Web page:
In response to the diagnosed Vitamin D deficiency, all pregnant ewes were given 1ml of a Vitamin ADE parenteral injection, four weeks before they were due to lamb.

The stud manager made numerous other changes in 2022 to avoid a repeat of the syndrome. Weight gain was restricted in early pregnancy, supplementary feeding of pellets pre-lambing was kept to a minimum, and high quality lucerne hay was provided. Voluntary recumbency was limited, and exercise increased, by manipulation of feed on offer and its location: these changes meant sheep were grazing most of the day and had to take exercise to receive 'treats'. They were also provided with more palatable mineral lick blocks. Waterlogging of the pasture also did not occur over the winter to the same extent.

The 2022 lambing was very successful, and the outbreak of vaginal prolapse that occurred in 2021 was not repeated. Of 20 ewes bred in 2022, there were no significant prolapses. Two of four that prolapsed previously had a harness attached pre-emptively as they were displaying a minor eversion of vaginal mucosa when lying down. No veterinary intervention was required, and only two ewes required minor lambing intervention from the stud manager. There was only one neonatal lamb mortality (3%) and nil ewe mortalities.


As to what part Vitamin D played in this case is hard to say, because many management factors changed between 2021 and 2022 and the response to Vitamin D supplementation cannot be assessed in isolation. However, it is possible that Vitamin D insufficiency was a contributing factor, and the recording of this small case report may contribute to the body of knowledge if the role of Vitamin D in vaginal prolapse continues to be investigated by others.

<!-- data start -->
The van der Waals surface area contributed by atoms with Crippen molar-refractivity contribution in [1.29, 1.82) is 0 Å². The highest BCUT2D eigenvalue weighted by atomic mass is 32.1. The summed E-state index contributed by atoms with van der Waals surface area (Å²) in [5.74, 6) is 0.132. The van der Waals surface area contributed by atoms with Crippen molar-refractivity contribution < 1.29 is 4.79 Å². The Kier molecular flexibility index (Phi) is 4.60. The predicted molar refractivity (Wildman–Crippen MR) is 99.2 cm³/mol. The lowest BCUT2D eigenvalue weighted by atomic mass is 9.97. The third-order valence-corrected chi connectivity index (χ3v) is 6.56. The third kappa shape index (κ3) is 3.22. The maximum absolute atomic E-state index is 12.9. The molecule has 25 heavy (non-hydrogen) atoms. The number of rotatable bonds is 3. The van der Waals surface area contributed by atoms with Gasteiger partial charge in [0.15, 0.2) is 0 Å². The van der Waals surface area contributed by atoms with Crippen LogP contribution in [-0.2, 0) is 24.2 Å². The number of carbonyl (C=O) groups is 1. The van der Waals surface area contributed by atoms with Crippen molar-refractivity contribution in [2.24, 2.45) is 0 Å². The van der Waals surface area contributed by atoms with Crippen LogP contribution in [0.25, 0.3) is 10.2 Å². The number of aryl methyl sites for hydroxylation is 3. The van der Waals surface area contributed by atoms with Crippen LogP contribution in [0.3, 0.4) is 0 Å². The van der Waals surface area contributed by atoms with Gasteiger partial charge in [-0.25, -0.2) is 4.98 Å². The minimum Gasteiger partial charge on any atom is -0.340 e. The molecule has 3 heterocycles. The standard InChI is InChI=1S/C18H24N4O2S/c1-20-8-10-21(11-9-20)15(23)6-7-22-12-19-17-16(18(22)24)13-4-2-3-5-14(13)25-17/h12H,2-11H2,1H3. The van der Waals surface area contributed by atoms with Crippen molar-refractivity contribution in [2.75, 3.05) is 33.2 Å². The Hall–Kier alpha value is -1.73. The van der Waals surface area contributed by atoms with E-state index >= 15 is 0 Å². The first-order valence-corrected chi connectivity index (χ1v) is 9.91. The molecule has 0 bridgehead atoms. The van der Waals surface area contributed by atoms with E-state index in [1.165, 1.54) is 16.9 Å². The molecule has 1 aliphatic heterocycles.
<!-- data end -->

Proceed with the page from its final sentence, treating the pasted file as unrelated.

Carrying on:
1. Abbot K (2018) Disorders of ewes in late pregnancy in The Practice of Sheep Veterinary Medicine pp184-198 University of Adelaide Press
  2. Allot BS, Dittmer KE, Kenyon AD and Elder PA (2020) Preliminary investigation of the effect of treating sheep during pregnancy with a vitamin A, D, E formulation on the incidence of vaginal prolapse New Zealand Veterinary Journal 68(3):193-197
  3. Dittmer KE and Thompson KG (2011) Metabolism and Rickets in Domestic Animals: A Review Veterinary Pathology 48(2):389-407
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  5. Ennen A, Kloss S and Wehrend A (2010) Prolaps vaginae ante partum beim Schaf. Tierärztliche Praxis Ausgabe G: Großtiere/Nutztiere 38(2):120-126
  6. Fisher M, Gregory N, Kent J, Scobie D, Mellor D and Pollard J (2004) Justifying the appropriate length for docking lambs' tails - a review of the literature Proceedings of the New Zealand Society of Animal Production 64:293-296
  7. Hurst EA, Homer NZ and Mellanby RJ (2020) Vitamin D Metabolism and Profiling in Veterinary Species Metabolites 10(9):371
  8. Low JC and Sutherland HK (1987) A census of the prevalence of vaginal prolapse in sheep flocks in the Borders region of Scotland The Veterinary Record 120(24):571-575
  9. McLean JW (1956) Vaginal prolapse in sheep New Zealand Veterinary Journal 4(2):38-55
  10. McLean JW (1957) Vaginal prolapse in ewes—Part III: The effect of topography on incidence New Zealand Veterinary Journal 5(3):93-97
  11. Noakes DE (2001) Chapter 5 - Prolapse of the vagina and cervix in Noakes DE et al. (Ed.) Arthur's Veterinary Reproduction and Obstetrics (Eighth Ed.) pp145-153 W.B. Saunders
  12. Parker-Autry CY, Burgio KL and Richter HE (2012) Vitamin D status: a review with implications for the pelvic floor International Urogynecology Journal 23(11):1517-1526